Empirical Scholarship On The Prosecution Process At The Pto, Michael D. Frakes, Melissa F. Wasserman

Faculty Scholarship

In this book chapter, we summarize empirical scholarship examining the patent prosecution process at the United States Patent and Trademark Office.


Authorship And The Boundaries Of Copyright: Ideas, Expressions, And Functions In Yoga, Choreography, And Other Works, Christopher Buccafusco Jan 2016

Authorship And The Boundaries Of Copyright: Ideas, Expressions, And Functions In Yoga, Choreography, And Other Works, Christopher Buccafusco

Faculty Scholarship

This essay uses the Ninth Circuit’s opinion in Bikram’s Yoga College of India v. Evolation Yoga as an opportunity to analyze the nature of copyrightable authorship and the mechanisms that the law uses to screen out uncopyrightable content from otherwise copyrightable works. I argue that although the court likely reached the right result in Bikram, it did so in a confused and poorly supported manner. The court misunderstood the nature of the idea/expression distinction, the role of section 102(b), and the appropriate mechanism for screening out functional features of works. These aspects of the court’s opinion are widespread in copyright …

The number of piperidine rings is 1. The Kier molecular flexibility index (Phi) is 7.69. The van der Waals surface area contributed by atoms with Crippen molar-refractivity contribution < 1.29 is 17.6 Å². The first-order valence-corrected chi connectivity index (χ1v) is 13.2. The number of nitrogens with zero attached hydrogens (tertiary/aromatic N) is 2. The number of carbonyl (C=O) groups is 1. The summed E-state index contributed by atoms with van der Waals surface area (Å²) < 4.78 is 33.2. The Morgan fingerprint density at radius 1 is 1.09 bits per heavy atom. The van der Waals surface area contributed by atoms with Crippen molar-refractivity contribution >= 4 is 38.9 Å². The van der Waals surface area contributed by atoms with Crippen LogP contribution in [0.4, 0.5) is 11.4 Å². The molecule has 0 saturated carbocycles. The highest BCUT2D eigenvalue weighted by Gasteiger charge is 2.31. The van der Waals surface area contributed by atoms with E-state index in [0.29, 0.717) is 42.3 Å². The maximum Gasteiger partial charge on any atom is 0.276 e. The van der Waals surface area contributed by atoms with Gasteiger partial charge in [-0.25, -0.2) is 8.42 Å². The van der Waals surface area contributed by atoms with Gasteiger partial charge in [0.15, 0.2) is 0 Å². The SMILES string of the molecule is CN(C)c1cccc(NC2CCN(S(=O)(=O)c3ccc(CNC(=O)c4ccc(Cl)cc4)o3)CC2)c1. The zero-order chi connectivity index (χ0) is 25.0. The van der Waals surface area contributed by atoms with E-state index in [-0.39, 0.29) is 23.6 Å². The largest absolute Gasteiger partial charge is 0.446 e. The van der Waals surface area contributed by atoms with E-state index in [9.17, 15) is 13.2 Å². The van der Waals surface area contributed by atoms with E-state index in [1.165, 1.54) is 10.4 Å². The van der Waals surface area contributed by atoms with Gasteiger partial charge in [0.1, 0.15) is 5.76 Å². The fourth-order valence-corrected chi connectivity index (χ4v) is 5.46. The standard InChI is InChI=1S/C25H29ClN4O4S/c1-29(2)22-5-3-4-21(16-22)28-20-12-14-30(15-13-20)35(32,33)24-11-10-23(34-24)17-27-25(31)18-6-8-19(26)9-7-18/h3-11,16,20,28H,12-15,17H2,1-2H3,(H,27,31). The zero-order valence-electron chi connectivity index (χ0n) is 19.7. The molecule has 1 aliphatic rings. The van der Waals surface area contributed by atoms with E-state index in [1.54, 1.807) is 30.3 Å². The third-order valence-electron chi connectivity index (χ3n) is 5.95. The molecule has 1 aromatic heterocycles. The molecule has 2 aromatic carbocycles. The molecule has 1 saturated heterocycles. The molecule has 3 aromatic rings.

Intellectual Property Law Hybridization, Clark D. Asay Jan 2016

Intellectual Property Law Hybridization, Clark D. Asay

Faculty Scholarship

Traditionally, patent and copyright laws have been viewed as separate bodies of law with distinct utilitarian goals. The conventional wisdom holds that patent law aims to incentivize the production of inventive ideas, while copyright focuses on protecting the original expression of ideas, but not the underlying ideas themselves. This customary divide between patent and copyright laws finds some support in the Constitution’s Intellectual Property Clause, and Congress, courts, and scholars have largely perpetuated it in enacting, interpreting, and analyzing copyright and patent laws over time.

In this Article, I argue that it is time to partially breach this traditional divide. …


The Moral Psychology Of Copyright Infringement, Christopher Buccafusco, David Fagundes Jan 2016

The Moral Psychology Of Copyright Infringement, Christopher Buccafusco, David Fagundes

Faculty Scholarship

Numerous recent cases illustrate that copyright owners sue for infringement even when an unauthorized use of their work causes them no economic harm. This presents a puzzle from the perspective of copyright theory as well as a serious social problem, since infringement suits designed to remedy non-economic harms tend to stifle rather than encourage creative production. While much scholarship has critiqued copyright’s economic theory from the perspective of authors’ incentives to create, ours is the first to explore this issue from the perspective of owners’ motivations to sue for infringement. We turn to moral psychology, and in particular to moral …


Innovation Heuristics: Experiments On Sequential Creativity In Intellectual Property, Stefan Bechtold, Christopher Buccafusco, Christopher Jon Sprigman Jan 2016

Innovation Heuristics: Experiments On Sequential Creativity In Intellectual Property, Stefan Bechtold, Christopher Buccafusco, Christopher Jon Sprigman

Faculty Scholarship

No abstract provided.